After standard patient preparation, 2 MBq/kg of Fluorodeoxyglucose (18F-FDG) was injected intravenously 60 min prior to image acquisition. A whole-body PET/MRI was performed from the skull base to the proximal femur using an integrated whole-body PET/MR 3.0 T scanner (SIGNA PET/MR, GE Healthcare). All patients received intravenous contrast agent, gadoterate meglumine (Dotarem) 0.1 mmol/kg and 20 mg buscopan i.m. No peroral contrast was given. The MRI sequences were acquired simultaneously with the PET data and consisted of whole-body diffusion weighted imaging with background suppression (DWIBS), 2 b-factors (50, 1000) (TR 3800 ms, TE 63 ms, TI 246 ms, BW 250 kHz, Matrix 96 × 128, FOV 44x35cm, Slice/gap 6/0 mm, Scantime 2:27 min), and whole-body T1-w DIXON after i.v. contrast agent (TR 4,1 ms, TE 1,1/2,2 ms, Bandwith (BW) 166 kHz, Matrix 256 × 212, FOV 50x45cm, Slice/gap 5/− 2,5 mm, Scantime 17sek) and FSE T2-w images for anatomical correlation (TR 2000 ms, TE 102 ms, BW 62,5 kHz, Matri× 320 × 224, FOV 44x35cm, Slice/gap 6/0 mm, Scantime 43 s = Breath Hold (BH) × 3 (14,5sek/BH).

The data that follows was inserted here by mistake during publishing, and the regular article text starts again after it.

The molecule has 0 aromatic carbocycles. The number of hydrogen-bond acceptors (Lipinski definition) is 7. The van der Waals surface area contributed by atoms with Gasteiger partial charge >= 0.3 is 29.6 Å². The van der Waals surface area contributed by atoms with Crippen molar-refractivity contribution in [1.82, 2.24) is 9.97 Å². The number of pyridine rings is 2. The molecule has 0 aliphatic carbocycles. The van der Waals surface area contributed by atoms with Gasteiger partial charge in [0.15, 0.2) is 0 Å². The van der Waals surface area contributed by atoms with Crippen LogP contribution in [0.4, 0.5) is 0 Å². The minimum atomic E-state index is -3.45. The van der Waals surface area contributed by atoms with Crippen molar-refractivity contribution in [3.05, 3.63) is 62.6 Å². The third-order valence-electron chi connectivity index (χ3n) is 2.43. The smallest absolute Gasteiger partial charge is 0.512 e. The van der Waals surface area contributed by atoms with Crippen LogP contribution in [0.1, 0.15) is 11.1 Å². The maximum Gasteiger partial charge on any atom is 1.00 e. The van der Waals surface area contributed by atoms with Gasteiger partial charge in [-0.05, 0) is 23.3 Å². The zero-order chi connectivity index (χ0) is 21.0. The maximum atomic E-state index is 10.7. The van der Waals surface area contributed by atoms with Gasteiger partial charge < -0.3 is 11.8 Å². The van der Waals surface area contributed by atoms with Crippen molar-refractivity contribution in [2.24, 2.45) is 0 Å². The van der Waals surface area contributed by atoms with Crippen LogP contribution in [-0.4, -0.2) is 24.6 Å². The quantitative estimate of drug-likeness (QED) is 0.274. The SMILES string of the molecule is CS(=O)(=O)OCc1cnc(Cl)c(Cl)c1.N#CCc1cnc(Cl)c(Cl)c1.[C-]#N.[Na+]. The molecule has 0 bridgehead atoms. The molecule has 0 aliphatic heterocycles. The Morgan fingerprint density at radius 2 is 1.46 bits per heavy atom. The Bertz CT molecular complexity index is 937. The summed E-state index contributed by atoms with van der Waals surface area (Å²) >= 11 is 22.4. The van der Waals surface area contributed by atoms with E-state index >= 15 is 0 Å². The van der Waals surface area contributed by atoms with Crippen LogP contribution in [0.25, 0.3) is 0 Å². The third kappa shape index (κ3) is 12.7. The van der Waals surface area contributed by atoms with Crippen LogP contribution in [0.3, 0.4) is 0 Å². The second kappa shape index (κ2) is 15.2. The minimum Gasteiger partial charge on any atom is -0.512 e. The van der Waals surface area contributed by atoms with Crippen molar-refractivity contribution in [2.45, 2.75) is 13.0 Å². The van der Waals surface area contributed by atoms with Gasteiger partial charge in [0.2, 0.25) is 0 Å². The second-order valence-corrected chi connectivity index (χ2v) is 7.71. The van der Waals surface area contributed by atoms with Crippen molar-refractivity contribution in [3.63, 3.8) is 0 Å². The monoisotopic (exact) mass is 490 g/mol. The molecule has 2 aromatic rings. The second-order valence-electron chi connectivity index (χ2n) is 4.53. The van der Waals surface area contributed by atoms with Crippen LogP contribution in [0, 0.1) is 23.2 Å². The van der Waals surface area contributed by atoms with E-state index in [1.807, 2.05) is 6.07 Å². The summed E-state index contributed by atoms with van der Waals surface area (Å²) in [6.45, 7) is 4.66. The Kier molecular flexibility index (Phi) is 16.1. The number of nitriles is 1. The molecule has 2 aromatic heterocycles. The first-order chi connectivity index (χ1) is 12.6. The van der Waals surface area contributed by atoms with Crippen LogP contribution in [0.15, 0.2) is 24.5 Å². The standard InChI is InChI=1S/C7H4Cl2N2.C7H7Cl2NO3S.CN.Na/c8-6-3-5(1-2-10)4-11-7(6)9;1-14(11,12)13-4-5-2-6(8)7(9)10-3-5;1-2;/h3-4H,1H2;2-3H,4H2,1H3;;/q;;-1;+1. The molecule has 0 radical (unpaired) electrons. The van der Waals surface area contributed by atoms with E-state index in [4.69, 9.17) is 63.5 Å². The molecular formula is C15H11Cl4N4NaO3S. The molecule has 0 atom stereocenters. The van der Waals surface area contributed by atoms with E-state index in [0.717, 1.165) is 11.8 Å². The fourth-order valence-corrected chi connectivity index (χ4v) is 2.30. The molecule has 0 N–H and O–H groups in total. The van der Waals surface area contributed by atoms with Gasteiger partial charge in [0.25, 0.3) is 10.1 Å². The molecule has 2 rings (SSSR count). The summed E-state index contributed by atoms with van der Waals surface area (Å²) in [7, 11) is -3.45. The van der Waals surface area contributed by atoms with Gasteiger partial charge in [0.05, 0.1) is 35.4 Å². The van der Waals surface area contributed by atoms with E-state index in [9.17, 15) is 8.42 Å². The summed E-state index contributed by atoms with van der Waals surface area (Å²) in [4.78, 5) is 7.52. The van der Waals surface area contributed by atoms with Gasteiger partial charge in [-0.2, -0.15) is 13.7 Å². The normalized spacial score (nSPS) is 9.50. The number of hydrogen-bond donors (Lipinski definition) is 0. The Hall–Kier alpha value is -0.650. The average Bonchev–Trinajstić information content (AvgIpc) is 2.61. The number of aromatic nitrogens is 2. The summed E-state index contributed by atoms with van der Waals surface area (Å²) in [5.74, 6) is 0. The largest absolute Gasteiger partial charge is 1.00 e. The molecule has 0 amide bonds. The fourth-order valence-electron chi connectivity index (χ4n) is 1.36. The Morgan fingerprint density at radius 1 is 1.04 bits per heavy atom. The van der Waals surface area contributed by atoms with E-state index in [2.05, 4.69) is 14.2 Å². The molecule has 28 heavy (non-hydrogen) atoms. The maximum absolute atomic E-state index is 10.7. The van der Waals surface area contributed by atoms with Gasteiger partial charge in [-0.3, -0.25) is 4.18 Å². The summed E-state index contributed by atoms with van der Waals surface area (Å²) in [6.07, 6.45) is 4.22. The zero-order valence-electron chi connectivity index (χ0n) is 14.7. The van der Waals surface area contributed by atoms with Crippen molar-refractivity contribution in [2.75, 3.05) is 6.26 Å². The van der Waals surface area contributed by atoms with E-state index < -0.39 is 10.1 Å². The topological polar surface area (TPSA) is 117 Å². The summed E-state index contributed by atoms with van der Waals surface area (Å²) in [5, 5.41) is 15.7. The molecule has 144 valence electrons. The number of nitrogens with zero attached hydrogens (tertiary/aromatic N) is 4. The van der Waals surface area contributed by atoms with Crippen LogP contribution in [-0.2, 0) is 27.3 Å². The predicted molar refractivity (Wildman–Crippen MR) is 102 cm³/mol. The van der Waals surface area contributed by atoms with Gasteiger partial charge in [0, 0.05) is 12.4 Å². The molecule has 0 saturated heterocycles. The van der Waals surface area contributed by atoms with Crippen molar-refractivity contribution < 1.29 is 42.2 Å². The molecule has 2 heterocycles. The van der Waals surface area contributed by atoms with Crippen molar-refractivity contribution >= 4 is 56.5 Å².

The images were evaluated by two radiologists with long experience in interpretation of both MRI and PET image (M.A. and H.A.), first separately and then in consensus in case of disagreement. The radiologists were blinded to the patients’ medical history and surgical findings. Two different radiologic PCI scores were calculated for each patient: one for MRI alone (MR images separated from PET/MRI), based on DWI, and one for fused PET/MRI simultaneously acquired images. A focal lesion located at any of the 13 abdominopelvic regions (S Table 1) was considered a peritoneal metastasis by MRI if it had restricted diffusion (high signal intensity on DWI b-factor 1000, with corresponding low signal intensity compared with surrounding normal tissue on apparent diffusion coefficient (ADC) map by visual analysis and, ideally, if it had a morphological correlation on T1- or at T2-w images. For a lesion to be considered a peritoneal metastasis by PET/MRI it had to show hyper-metabolic activity by PET (SUVmax > 4) or/and restricted diffusion by MRI. DWI was first analysed for all 34 included patients. The PET/MRI images were evaluated at least 1 month later in order to avoid bias.